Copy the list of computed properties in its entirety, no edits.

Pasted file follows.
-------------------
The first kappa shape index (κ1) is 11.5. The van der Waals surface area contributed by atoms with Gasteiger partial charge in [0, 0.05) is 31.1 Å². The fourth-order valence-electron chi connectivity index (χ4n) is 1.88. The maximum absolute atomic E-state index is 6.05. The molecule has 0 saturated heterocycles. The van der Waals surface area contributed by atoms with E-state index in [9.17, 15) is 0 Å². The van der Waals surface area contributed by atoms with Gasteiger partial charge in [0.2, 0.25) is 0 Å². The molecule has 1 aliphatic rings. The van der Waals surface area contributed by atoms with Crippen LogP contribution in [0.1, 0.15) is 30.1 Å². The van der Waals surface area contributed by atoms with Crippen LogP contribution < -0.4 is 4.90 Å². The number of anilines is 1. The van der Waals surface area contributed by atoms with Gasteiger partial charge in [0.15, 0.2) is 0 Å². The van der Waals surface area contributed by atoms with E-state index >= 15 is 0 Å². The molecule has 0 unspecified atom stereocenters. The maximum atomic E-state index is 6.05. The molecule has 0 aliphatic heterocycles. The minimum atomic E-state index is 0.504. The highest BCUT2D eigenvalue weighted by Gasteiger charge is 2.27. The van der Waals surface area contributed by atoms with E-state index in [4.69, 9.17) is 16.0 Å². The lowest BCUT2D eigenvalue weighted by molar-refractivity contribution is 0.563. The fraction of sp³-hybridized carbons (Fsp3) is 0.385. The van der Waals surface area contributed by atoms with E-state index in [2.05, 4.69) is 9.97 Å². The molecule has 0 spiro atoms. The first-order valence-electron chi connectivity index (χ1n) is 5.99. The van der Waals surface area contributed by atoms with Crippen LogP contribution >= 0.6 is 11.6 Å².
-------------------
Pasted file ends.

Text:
The first kappa shape index (κ1) is 11.5. The van der Waals surface area contributed by atoms with Gasteiger partial charge in [0, 0.05) is 31.1 Å². The fourth-order valence-electron chi connectivity index (χ4n) is 1.88. The maximum absolute atomic E-state index is 6.05. The molecule has 0 saturated heterocycles. The van der Waals surface area contributed by atoms with E-state index in [9.17, 15) is 0 Å². The van der Waals surface area contributed by atoms with Gasteiger partial charge in [0.2, 0.25) is 0 Å². The molecule has 1 aliphatic rings. The van der Waals surface area contributed by atoms with Crippen LogP contribution in [0.1, 0.15) is 30.1 Å². The van der Waals surface area contributed by atoms with Crippen LogP contribution < -0.4 is 4.90 Å². The number of anilines is 1. The van der Waals surface area contributed by atoms with Gasteiger partial charge in [0.15, 0.2) is 0 Å². The van der Waals surface area contributed by atoms with E-state index >= 15 is 0 Å². The molecule has 0 unspecified atom stereocenters. The maximum atomic E-state index is 6.05. The molecule has 0 aliphatic heterocycles. The minimum atomic E-state index is 0.504. The highest BCUT2D eigenvalue weighted by Gasteiger charge is 2.27. The van der Waals surface area contributed by atoms with E-state index in [4.69, 9.17) is 16.0 Å². The lowest BCUT2D eigenvalue weighted by molar-refractivity contribution is 0.563. The fraction of sp³-hybridized carbons (Fsp3) is 0.385. The van der Waals surface area contributed by atoms with E-state index in [2.05, 4.69) is 9.97 Å². The molecule has 0 spiro atoms. The first-order valence-electron chi connectivity index (χ1n) is 5.99. The van der Waals surface area contributed by atoms with Crippen LogP contribution >= 0.6 is 11.6 Å².